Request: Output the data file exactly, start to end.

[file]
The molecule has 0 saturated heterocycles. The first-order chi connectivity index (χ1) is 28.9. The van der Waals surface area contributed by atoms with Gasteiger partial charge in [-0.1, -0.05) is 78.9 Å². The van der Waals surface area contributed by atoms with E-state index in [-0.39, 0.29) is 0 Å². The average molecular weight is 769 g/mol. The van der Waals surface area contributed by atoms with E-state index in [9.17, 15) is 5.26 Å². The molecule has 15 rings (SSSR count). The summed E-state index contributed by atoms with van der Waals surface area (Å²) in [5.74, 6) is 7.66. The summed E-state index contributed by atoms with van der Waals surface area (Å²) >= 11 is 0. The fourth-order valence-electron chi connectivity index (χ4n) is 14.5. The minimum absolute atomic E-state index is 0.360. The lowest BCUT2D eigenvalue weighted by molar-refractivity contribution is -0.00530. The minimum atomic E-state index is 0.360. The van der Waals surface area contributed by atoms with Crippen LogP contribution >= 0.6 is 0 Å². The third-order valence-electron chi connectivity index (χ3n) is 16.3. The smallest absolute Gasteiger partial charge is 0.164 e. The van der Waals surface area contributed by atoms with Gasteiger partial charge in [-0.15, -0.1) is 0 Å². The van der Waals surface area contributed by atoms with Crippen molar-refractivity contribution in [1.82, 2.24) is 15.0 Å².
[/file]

The molecule has 0 saturated heterocycles. The first-order chi connectivity index (χ1) is 28.9. The van der Waals surface area contributed by atoms with Gasteiger partial charge in [-0.1, -0.05) is 78.9 Å². The van der Waals surface area contributed by atoms with E-state index in [-0.39, 0.29) is 0 Å². The average molecular weight is 769 g/mol. The van der Waals surface area contributed by atoms with E-state index in [9.17, 15) is 5.26 Å². The molecule has 15 rings (SSSR count). The summed E-state index contributed by atoms with van der Waals surface area (Å²) in [5.74, 6) is 7.66. The summed E-state index contributed by atoms with van der Waals surface area (Å²) >= 11 is 0. The fourth-order valence-electron chi connectivity index (χ4n) is 14.5. The minimum absolute atomic E-state index is 0.360. The lowest BCUT2D eigenvalue weighted by molar-refractivity contribution is -0.00530. The minimum atomic E-state index is 0.360. The van der Waals surface area contributed by atoms with Crippen LogP contribution >= 0.6 is 0 Å². The third-order valence-electron chi connectivity index (χ3n) is 16.3. The smallest absolute Gasteiger partial charge is 0.164 e. The van der Waals surface area contributed by atoms with Gasteiger partial charge in [-0.15, -0.1) is 0 Å². The van der Waals surface area contributed by atoms with Crippen molar-refractivity contribution in [1.82, 2.24) is 15.0 Å².